Daily News: April 13, 2015

Equipment, Software Investment to Grow 5%

Investment in equipment and software is expected to grow 5% in 2015, according to the Q2 update to the 2015 Equipment Leasing & Finance U.S. Economic Outlook released by the Equipment Leasing & Finance Foundation. The Foundation lowered its 2015 equipment and software investment forecast to 5%, down from 6% growth forecast in its 2015 Annual Outlook released in December 2014. The report predicts that an overall expansion in the economy will encourage both large and small businesses to increase capital spending this year, although at a slightly slower pace than in 2014.

William G. Sutton, CAE, president of the Foundation and president and CEO of the Equipment Leasing and Finance Association, said, “The equipment finance industry has seen positive growth so far in 2015, and recent data from the Foundation’s Monthly Confidence Index and the Association’s Monthly Leasing and Finance Index point to a healthy business sector. This positive trend is expected to continue throughout the year, driven by a strengthening economy and improved business confidence. Both supply and demand for credit are growing, and although the likelihood of a Fed rate increase later this year could lead to market volatility, it may also encourage businesses to pull forward planned investments in order to lock in current rates before they rise.”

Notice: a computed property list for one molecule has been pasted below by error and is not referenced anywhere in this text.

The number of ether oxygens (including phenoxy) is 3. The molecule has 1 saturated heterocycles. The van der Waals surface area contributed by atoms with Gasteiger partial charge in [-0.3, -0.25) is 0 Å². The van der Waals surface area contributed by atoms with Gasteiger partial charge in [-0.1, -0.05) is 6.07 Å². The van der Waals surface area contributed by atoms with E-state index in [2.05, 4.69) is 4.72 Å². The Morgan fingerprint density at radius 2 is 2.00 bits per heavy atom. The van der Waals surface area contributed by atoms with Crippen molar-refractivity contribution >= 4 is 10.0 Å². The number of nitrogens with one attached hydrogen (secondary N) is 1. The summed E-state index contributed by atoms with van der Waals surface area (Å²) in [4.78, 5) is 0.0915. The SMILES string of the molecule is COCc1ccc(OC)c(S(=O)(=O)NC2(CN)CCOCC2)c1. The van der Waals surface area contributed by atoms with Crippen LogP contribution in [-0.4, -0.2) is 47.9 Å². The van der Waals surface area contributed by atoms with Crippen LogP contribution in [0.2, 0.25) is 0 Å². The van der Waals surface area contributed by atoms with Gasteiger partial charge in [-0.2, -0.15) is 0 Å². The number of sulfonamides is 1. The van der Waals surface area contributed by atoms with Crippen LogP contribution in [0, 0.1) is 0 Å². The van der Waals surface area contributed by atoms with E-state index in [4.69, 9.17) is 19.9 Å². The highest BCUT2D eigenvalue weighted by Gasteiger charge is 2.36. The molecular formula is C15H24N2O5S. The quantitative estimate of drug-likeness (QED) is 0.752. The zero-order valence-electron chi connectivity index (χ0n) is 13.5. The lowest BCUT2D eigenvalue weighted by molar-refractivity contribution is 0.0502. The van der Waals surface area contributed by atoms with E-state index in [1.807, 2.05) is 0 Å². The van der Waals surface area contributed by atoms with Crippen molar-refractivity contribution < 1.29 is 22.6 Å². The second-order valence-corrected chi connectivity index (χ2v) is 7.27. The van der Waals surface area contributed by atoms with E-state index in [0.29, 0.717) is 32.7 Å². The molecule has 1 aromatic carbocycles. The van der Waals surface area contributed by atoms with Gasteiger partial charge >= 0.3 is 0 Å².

Highlights from the study include:

  • Overall, GDP is expected to grow 3.1% in 2015 as the economy finally hits its stride. Several headwinds — notably the strong U.S. dollar and harsh winter storms — could limit growth in 2015, yet growth is expected to exceed 3% for the first time since 2005.
  • Equipment and software investment was subdued in Q4/14, slowing from 10.5% in Q3 to just 1.6% in Q4. Growth for all of 2014, however, was still a solid 5.8%.
  • Lending to businesses has steadily increased, and businesses appear poised to increase their credit demand. For both large and small businesses, steady economic growth and reduced uncertainty may translate to increased confidence about the future — and, as a result, increased demand for credit.

To view the full report, click here.